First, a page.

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    It really depends on how large of a poppet you need to make.  For .350 throats and less I've been making peek poppets with 2mm stems made from drill rod.  I have some of these in service for several years and many thousands of rounds.  No sealant is used, no threading nor barbs, etc.  A very tight interference fit is all.  I drill a 1/16" hole in the 3/8  peek poppet then slightly round the 2mm drill rod's tip and drive it into the 1/16 hole until bottomed out. Once this is done I used the 2mm stem as an arbor and complete my "machining" in a dremel.

    I'm not saying this is the best method for all applications, but it has worked well in the half dozen applications I've used it in.   They range all the way up to literally thousands of shots in an 85fpe .30 Flex.  

    • This reply was modified 1 month ago by mackeral5.
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    zx10wall
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    mackeral5

    It really depends on how large of a poppet you need to make.  For .350 throats and less I've been making peek poppets with 2mm stems made from drill rod.  I have some of these in service for several years and many thousands of rounds.  No sealant is used, no threading nor barbs, etc.  A very tight interference fit is all.  I drill a 1/16" hole in the 3/8  peek poppet then slightly round the 2mm drill rod's tip and drive it into the 1/16 hole until bottomed out. Once this is done I used the 2mm stem as an arbor and complete my "machining" in a dremel.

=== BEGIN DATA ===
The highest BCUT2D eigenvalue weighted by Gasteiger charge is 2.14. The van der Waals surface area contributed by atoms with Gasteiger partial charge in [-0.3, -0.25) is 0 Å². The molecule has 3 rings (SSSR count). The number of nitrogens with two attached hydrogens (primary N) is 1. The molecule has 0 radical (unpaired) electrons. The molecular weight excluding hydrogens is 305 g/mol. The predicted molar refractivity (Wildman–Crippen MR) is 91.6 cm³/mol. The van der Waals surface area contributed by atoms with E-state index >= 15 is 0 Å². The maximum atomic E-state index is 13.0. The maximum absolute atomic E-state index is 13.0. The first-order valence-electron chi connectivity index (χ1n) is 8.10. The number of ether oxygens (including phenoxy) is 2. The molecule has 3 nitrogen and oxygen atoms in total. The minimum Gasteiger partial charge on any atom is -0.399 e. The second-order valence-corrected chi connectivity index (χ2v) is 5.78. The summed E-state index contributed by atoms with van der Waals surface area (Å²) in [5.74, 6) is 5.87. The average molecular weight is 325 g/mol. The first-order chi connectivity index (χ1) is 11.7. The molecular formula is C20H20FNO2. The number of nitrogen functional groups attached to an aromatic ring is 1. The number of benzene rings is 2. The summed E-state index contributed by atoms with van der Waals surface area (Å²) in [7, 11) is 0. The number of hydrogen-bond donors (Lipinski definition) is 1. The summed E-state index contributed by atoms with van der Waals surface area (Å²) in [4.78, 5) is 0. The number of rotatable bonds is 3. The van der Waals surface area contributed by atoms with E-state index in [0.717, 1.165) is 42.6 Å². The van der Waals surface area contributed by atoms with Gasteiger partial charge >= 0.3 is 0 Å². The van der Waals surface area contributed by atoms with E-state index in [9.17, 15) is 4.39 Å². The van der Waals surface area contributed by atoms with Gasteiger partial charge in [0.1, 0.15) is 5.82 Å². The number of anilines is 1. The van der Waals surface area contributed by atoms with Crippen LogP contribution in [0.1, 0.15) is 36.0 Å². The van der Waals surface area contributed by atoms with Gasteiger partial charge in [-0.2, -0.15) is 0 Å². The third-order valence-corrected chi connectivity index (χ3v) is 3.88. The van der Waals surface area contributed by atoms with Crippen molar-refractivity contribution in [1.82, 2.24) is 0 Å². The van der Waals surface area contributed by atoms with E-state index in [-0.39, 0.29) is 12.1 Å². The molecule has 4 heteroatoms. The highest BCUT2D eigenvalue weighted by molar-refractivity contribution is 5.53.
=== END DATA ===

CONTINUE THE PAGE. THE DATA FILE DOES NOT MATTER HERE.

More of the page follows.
I'm not saying this is the best method for all applications, but it has worked well in the half dozen applications I've used it in.   They range all the way up to literally thousands of shots in an 85fpe .30 Flex.  

    Sounds practical and works well. I like that combo. 

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    Motorhead
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    Been making Custom poppets, seats & generally been modifying valves for years !!

    Typically .125" ground shafting pressed into a PEEK head, or Acetal works just fine.  No barbs or other tricks required, Loctite 640/680 an option tho not required.

    Hole drilled at .120" so the shafts a press fit in until it bottoms out.  * Done in a mill vise.

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    knifemaker
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    And here I am a Metallurgist,l and I have NO Idea what silver steel is supposed to be. Perhaps you meant vanadium or chrome molly steel? Any stainless? Baffled here.

     

    Knife

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    mag_de_mars
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    sorry for the bad design, i drawn it quickly to show to my friend Lou, this is what i make on my P15 to optimise the airflow:

    the finest part is longer to be in front of the valve tp